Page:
“We expect some 50,000 fans to be in attendance at the Bicentennial, with the Zac Brown Band doing songs like ‘Chicken Fried’, ‘Toes’ and ‘Same Boat,’ says Deaton. “Dierks will work with Breland. We wanted to see several songs from these artists. When we get the show going, we sometimes think to ourselves, “Let’s let Dierks do whatever he wants,” so it feels loose, like you’re at a concert. “

Country music artists won’t be the only ones in the spotlight during the five-hour event. The special will feature Nashville itself, with performances showing from multiple locations including the Skydeck at Nashville’s Assembly Food Hall, and some of the downtown bars owned by artists from Lambert, Bentley and Aldean.

“You start from that massive scene, then you go see Lady A at the Skydeck, then on Broadway with the artists’ bars,” says Harrington. “It’s a huge undertaking to tie all of this together to show the full picture of the whole city. For those 50,000 people at the Bicentennial, you have to keep the music going, whether you’re playing from that stage or another, so that’s part of the logistics, and Robert was like a mad scientist to put it all together. Most of these shows have a stage and they feed off another city, but there is no other show that will do what we will achieve. “

Music fans can look forward to some unique collaborations, with artists mixing things up between current and classic country hits.

“We have a great collaboration with Darius Rucker, Brooks & Dunn and Jason Aldean which is a killer,” Deaton said. “Sam Hunt and Ingrid Andress will be making their new single. We have Chris Janson, Jon Pardi and Riley Green coming out of old Hank [Williams] Junior songs. In addition, Darius works in collaboration with Zac Brown Band. There are some collaborations you might not see anywhere else.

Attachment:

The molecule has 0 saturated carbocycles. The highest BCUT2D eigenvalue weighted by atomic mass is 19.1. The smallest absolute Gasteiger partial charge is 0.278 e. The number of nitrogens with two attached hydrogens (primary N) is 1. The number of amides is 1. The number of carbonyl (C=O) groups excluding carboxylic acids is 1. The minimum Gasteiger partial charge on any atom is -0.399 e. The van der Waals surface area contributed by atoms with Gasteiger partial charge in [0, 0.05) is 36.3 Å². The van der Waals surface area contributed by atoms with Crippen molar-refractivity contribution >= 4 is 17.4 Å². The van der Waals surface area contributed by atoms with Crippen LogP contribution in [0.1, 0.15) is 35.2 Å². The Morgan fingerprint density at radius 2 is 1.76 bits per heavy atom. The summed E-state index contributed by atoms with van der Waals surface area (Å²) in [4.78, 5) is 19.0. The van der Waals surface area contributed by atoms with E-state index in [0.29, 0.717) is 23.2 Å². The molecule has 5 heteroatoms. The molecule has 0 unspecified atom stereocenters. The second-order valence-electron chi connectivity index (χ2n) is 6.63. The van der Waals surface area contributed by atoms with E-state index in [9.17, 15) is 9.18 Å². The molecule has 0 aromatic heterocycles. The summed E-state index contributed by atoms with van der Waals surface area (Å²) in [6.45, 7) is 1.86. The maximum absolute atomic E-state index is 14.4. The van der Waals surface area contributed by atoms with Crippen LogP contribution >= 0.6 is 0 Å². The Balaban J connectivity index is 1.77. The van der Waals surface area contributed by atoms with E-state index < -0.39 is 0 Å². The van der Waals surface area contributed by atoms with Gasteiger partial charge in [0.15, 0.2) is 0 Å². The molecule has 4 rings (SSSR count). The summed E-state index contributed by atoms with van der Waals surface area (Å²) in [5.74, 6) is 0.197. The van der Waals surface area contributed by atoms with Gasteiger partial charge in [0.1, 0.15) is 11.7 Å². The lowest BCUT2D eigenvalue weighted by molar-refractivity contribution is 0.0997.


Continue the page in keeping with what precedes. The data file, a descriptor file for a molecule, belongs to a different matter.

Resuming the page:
Deaton estimates that two-thirds of the show’s performances will be broadcast live, with one-third pre-recorded. While the five-hour show has a strong musical performance focus, the evening’s co-hosts, radio and TV host Bobby Bones and Entertainment tonightRachel Smith, will also take the time to chat with attendees in Nashville to help capture the festive atmosphere.

Of course, the prospect of an outdoor concert in December also meant that Harrington, Deaton and their team had to consider the potential for bad weather.

“We try to keep the stage at a certain temperature so that the instruments stay tuned,” says Deaton. “We have a heated stage, although we’ve had an artist request before – he doesn’t care about the temperature, he doesn’t want the radiators on. He will, no matter how cold it is. We also have a heated off stage tent where we keep all the instruments, which is the same temperature as the main stage to help keep all instruments in tune.

Asked about the long-term plans for the show, Sussman said, “We’ll see how it goes. Nothing would make me happier to make this year an annual event with Nashville and the CBS Television Network.

Sussman added, “The audience for CBS is the big tent. We are running after everyone. We want everyone from the Atlantic Ocean to the Pacific Ocean and everyone in between. And if you watch this music that we put on stage that night, it’s played for everyone across the country and everywhere in between. We don’t call it The Big Nashville Party for nothing.”